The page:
But robotics also appears as a new source of safety hazards in the workplace. Precisely, in relation to injuries caused to workers by conventional robots, there are some court decisions both in Spain and abroad. Thus, the Judgement of the Spanish Supreme Court of 20-1-2010 (RJ 2010/3110), which corrects the ruling of the appealed judgement considering that there was no recklessness by the worker entering the risk zone and proceeding to perform a series of operations within the robot's scope at his own risk. There has been a concurrence of guilt as damage arises, on the one hand, from breaches of security regulations attributable to the company, but also from the behaviour of the victim himself, who, with the intention of repairing the damage, enters the risk zone and proceeds on his own to perform a series of operations within the scope of the robot. The enamelling line lacked of devices and measures that prevented the access of workers in these mobile and aggressive areas in a sudden and unexpected way and the robot arm lacked a mechanism to prevent the restart of the movement automatically once stopped for any reason, that is, the machine lacked of a safety device, which stopped the machine definitively when the arm stopped due to a fault in the bricks laying, so that it would be necessary to reactivate the movement of the control panel once the difficulty was solved. Likewise, the Judgement of the High Court of Justice of Galicia of 29-4-2011 (AS 2011\1768), analyses the injuries to a worker by entrapment caused by a robot, in particular, multiple injuries caused by a robot and concludes that the robot lacked protective devices against entrapment or blows caused by movements in the welding table whereas no reference is made to the risks of the said machine in the company’s risk assessment (...).

In France, the Criminal Court of the Supreme Court, in its ruling, 30-9-2003, No 02-87666, condemned the director of a packaging and supervision manufacturing plant after the death of a worker who was crushed between the fixed part of a mould and the mobile part of the robot connected to a hydraulic press. There are other cases in this country worth mentioning such as the Supreme Court Judgement, in its Civil Appeal, 16-9-2003, No 01-21192, about an employer who had an employee working in a robotic manufacturing line without taking the safety measures required.

The news on a robot killing a worker in a Volkswagen plant in Germany in 2015 had a significant impact on media. The technician was a young external contractor who was installing the robot along with a colleague when he was hit in the chest by the robot which crushed him against a metal plate. It is not clear if the determining cause of the accident was a machine or human error.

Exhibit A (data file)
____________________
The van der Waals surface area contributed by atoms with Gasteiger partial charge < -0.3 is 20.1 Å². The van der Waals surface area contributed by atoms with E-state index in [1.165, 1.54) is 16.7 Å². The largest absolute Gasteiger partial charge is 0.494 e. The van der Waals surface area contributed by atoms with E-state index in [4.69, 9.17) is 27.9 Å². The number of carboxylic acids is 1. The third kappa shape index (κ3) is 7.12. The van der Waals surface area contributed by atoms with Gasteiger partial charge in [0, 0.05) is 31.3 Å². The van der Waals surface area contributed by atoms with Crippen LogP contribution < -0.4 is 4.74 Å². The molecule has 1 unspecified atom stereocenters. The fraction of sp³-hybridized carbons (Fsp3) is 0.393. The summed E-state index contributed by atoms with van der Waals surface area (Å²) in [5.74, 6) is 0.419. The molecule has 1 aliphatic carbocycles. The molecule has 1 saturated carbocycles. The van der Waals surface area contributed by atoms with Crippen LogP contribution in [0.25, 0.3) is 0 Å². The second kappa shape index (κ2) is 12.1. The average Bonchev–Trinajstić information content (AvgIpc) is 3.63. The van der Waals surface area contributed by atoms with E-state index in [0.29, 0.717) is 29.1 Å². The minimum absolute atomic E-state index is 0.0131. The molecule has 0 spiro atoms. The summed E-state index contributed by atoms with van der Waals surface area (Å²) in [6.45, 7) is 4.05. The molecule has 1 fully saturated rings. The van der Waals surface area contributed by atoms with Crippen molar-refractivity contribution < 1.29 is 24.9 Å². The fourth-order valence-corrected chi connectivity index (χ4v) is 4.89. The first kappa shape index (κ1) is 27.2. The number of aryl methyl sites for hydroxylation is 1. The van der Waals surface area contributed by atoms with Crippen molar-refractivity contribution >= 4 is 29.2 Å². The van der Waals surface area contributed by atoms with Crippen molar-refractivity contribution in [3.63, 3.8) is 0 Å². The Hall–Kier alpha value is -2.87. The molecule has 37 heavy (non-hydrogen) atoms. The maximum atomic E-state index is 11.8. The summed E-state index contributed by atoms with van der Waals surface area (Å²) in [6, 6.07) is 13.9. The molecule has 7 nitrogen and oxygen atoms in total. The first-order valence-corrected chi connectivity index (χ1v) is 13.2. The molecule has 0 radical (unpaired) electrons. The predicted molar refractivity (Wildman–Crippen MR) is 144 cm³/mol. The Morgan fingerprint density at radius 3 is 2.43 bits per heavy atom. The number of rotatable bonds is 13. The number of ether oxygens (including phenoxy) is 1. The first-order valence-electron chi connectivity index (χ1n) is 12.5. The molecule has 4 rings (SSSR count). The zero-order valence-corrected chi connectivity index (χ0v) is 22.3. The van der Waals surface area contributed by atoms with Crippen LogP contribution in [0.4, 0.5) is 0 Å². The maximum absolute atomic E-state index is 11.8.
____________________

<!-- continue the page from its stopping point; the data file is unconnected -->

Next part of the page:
The idea of responsibility and control of technological development is the basis on which the technological development we are facing must be based upon. Responsibility is essential in the future scientific development. Hans Jonas [4], in his work "The Imperative of Responsibility", tried to deal with the moral repercussions of the unprecedented technological capacity of humanity and its fundamental idea is summarised in the "responsibility imperative": "act in such a way that the effects of your action do not destroy the possibility of future life." We will have to face new technical challenges such as intelligent humanoid robots or new forms of artificial intelligence capable of self-learning and we must proceed with those challenges by evaluating and reducing their potential risks. The European Parliament Resolution of 16 February 2017 with recommendations to the Commission on Civil Law Rules on Robotics is proof of this. It establishes as a general principle that "a gradualist, pragmatic and cautious approach (…) for the Union (…) so as to ensure that we do not stifle innovation". Research activities in the field of robotics must be carried out in accordance with the precautionary principle, anticipating the possible impacts of their results on safety and adopting the necessary precautions, depending on the level of protection, while at the same time progress is promoted for the benefit of society and the environment. At the current development stage of different types of robots, the issue of "civil liability for damage caused by robots" is fundamental and must also be analyzed and addressed by the European Union. It states that "creating a specific legal status for robots in the long run, so that at least the most sophisticated autonomous robots could be established as having the status of electronic persons responsible for making good any damage they may cause, and possibly applying electronic personality to cases where robots make autonomous decisions or otherwise interact with third parties independently."